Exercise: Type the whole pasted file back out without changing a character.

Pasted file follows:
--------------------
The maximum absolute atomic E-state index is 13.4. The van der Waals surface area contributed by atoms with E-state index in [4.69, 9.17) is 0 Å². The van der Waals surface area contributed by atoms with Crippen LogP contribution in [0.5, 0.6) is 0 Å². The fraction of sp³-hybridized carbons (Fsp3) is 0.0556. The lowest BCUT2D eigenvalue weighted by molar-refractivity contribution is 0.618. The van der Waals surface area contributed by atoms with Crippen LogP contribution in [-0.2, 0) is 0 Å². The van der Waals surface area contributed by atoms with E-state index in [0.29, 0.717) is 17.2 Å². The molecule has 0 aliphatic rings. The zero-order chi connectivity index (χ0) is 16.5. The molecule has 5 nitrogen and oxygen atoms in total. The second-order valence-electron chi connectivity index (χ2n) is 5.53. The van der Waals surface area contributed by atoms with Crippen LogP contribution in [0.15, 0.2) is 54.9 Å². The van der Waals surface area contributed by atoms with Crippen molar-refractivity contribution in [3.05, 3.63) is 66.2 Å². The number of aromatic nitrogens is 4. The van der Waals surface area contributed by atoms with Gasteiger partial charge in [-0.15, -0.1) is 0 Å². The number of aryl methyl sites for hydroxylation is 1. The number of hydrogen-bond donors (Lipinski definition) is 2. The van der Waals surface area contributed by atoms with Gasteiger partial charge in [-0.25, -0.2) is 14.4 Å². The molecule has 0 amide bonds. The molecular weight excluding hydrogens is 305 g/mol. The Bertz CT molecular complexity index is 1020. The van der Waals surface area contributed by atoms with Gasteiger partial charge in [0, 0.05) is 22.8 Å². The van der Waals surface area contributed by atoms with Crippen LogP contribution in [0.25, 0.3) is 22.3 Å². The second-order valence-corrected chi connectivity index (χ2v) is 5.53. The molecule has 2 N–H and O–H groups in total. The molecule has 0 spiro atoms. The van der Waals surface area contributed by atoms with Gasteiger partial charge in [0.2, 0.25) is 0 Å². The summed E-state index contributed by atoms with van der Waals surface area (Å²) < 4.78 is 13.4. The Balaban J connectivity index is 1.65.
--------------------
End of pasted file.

The maximum absolute atomic E-state index is 13.4. The van der Waals surface area contributed by atoms with E-state index in [4.69, 9.17) is 0 Å². The van der Waals surface area contributed by atoms with Crippen LogP contribution in [0.5, 0.6) is 0 Å². The fraction of sp³-hybridized carbons (Fsp3) is 0.0556. The lowest BCUT2D eigenvalue weighted by molar-refractivity contribution is 0.618. The van der Waals surface area contributed by atoms with Crippen LogP contribution in [-0.2, 0) is 0 Å². The van der Waals surface area contributed by atoms with E-state index in [0.29, 0.717) is 17.2 Å². The molecule has 0 aliphatic rings. The zero-order chi connectivity index (χ0) is 16.5. The molecule has 5 nitrogen and oxygen atoms in total. The second-order valence-electron chi connectivity index (χ2n) is 5.53. The van der Waals surface area contributed by atoms with Crippen LogP contribution in [0.15, 0.2) is 54.9 Å². The van der Waals surface area contributed by atoms with Crippen molar-refractivity contribution in [3.05, 3.63) is 66.2 Å². The number of aromatic nitrogens is 4. The van der Waals surface area contributed by atoms with Gasteiger partial charge in [-0.15, -0.1) is 0 Å². The number of aryl methyl sites for hydroxylation is 1. The number of hydrogen-bond donors (Lipinski definition) is 2. The van der Waals surface area contributed by atoms with Gasteiger partial charge in [-0.25, -0.2) is 14.4 Å². The molecule has 0 amide bonds. The molecular weight excluding hydrogens is 305 g/mol. The Bertz CT molecular complexity index is 1020. The van der Waals surface area contributed by atoms with Gasteiger partial charge in [0, 0.05) is 22.8 Å². The van der Waals surface area contributed by atoms with Crippen LogP contribution in [0.25, 0.3) is 22.3 Å². The second-order valence-corrected chi connectivity index (χ2v) is 5.53. The molecule has 2 N–H and O–H groups in total. The molecule has 0 spiro atoms. The van der Waals surface area contributed by atoms with Gasteiger partial charge in [0.2, 0.25) is 0 Å². The summed E-state index contributed by atoms with van der Waals surface area (Å²) < 4.78 is 13.4. The Balaban J connectivity index is 1.65.